Evaluation of Ophthalmological Side Effects of Two Different Doses of Tamoxifen in Female Dogs
C.B. Campos; W.L.F. Tavares; M.S. Figueiredo; A.G. Souza; F.A.B. Viana; M.M. Melo; G.D. Cassali
Laboratório de Patologia Comparada, Departamento de Patologia Geral, ICB/UFMG, Belo Horizonte, MG, Brazil
Mammary tumors are the most frequent neoplasia in female dogs. Despite the importance and high frequency of mammary tumors in bitches, tumoral extirpations followed by ovariohysterectomy are the commonly utilized strategies for the animal's treatment. However, it is estimated that approximately 48% of bitches die or are euthanized after one year of surgical intervention. Therefore, it is evident that the adoption of low cost therapeutic alternatives is necessary in order to promote enlargement of the animal's survival time and improve quality of life. The aim of this study is to evaluate ophthalmological side effects of two different doses of Tamoxifen in female dogs, under human species criteria, to help evaluate viability and standardize the most adequate dose for the canine species (Baker 1994, Morris et al. 1993).
Materials and Methods
Healthy bitches with 20 kg medium weight, originated from the Zoonosis Control Center of Belo Horizonte/Brazil were evaluated. Initially, the animals were submitted to ophthalmological evaluations. After, the animals were randomly distributed in 4 treatment groups during 4 months: A) 5 intact bitches--0.5 mg/kg/day dose, B) 5 spayed bitches--0.5 mg/kg/day dose, C) 5 intact bitches--0.8 mg/kg/day dose, and D) 5 spayed bitches--0.8 mg/kg/day dose. The drug assessment occurred every 10 days through complete clinical examination and other analyses that will be described in future studies. Animals that presented ophthalmological alterations before Tamoxifen administrations were censured (animals: A4, B3 and C5). Therefore 17 animals were evaluated at the baseline, after 60 and 120 days of Tamoxifen administration. This experiment was approved by the animal experimentation ethics committee--CETEA, protocol number 40/2006.
Four animals were evaluated in group A. Ophthalmological alterations such as retinopathy were only observed after 120 days of treatment, in 50% of the animals. Four animals were evaluated in group B. The same ophthalmological alterations as black dots in the perimacular and fovea areas were observed in 25% of the animals after 60 days of Tamoxifen administration. The percentage remained unaltered until 120 days. No ophthalmological alterations were observed in the four animals evaluated from group C throughout the 120 day period. Five animals were evaluated in group D, 40% presented the ophthalmological alterations described above after 120 days of Tamoxifen administration.
Discussion & Conclusions
After 120 days of treatment, 29.4% of the 17 evaluated animals presented ophthalmological alterations similar to those observed in women, although only 6.3% of women are affected. (Lazzaroni et al. 1998, Noureddin et al. 1993, Tang et al. 1997) This difference might occur due to a greater sensibility of female dogs when compared to women. This drug acts more as an agonist then as an antagonist in the canine specie, suggesting that there are specific differences among species. (Pavlidis et al. 1992) No significant difference was observed among groups of reduced (A and B) and superior (C and D) dose. However, animals from the reduced dose group (A and B) presented injuries originating after 60 days of evaluation, suggesting an individual and systematic analysis, independently of dose and hormonal situation (spayed or intact animals). Tamoxifen has contributed to breast cancer treatment in women for over 30 years. In human medicine, ophthalmological alterations are reversible after treatment interruption and are compatible patient's quality of life because of the beneficial effects of Tamoxifen, e.g., survival increase in women suffering from breast cancer (Pavlidis et al. 1992). These alterations are expected to be reversible in the canine species after treatment interruption. Ophthalmological collateral effects of Tamoxifen observed in the bitches of this study did not compromise the animal's quality of life.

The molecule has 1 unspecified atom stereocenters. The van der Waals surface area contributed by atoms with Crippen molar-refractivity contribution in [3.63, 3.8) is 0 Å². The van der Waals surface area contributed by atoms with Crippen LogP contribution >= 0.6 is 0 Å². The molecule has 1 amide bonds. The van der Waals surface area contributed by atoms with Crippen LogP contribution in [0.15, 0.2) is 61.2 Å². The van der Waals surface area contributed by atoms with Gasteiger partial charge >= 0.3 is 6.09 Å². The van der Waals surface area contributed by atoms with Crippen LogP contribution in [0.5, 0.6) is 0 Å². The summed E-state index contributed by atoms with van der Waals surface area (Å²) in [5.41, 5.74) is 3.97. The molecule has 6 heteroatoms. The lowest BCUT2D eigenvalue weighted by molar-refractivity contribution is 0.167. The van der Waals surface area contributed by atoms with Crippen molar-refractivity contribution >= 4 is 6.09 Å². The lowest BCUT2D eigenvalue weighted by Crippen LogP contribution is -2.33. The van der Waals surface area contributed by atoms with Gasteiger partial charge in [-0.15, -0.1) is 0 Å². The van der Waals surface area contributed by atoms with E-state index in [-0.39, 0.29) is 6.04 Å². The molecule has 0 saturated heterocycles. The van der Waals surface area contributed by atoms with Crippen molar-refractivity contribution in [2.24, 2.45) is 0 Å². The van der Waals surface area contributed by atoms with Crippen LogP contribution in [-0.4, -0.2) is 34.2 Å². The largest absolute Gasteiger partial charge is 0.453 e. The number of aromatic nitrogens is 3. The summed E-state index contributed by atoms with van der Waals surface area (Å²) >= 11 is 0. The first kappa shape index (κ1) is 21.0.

1. Baker RW. 1994. Comments to the editor on "Use of tamoxifen in the control of canine mammary neoplasia". Vet. Rec. 134(1):24.
2. Morris JS, Dobson JM, Bostock DE. 1993. Use of tamoxifen in the control of canine mammary neoplasia. Vet. Rec. 27:539-541.
3. Lazzaroni F, Scorolli L, Pizzoleo CF, Savini G, De Nigris A, Giosa F, Meduri RA. 1998. Tamoxifen retinopathy: does it really exist? Graefes Arch. Clin. Exp. Ophthalmol. 236(6):669-673.
4. Noureddin BN, Seoud M, Bashshur Z, Salem Z, Shamseddin A, Khalili A. 1993. Ocular toxicity in low-dose tamoxifen: a prospective study. Eye 13(Pt 6a):729-733.
5. Tang R, Shields J, Schiffman J, Li H, Locher D, Hampton J, Prager T, Pardo G. 1997. Retinal changes associated with Tamoxifen treatment for breast cancer. Eye 12(Pt 3a):295-297.
6. Pavlidis NA, Petris C, Briassoulis E, Klouvas G, Psilas C, Rempapis J, Petroutsos G. Clear evidence that long-term, low-dose tamoxifen treatment can induce ocular toxicity. A prospective study of 63 patients. Cancer 69(12):2961-2964.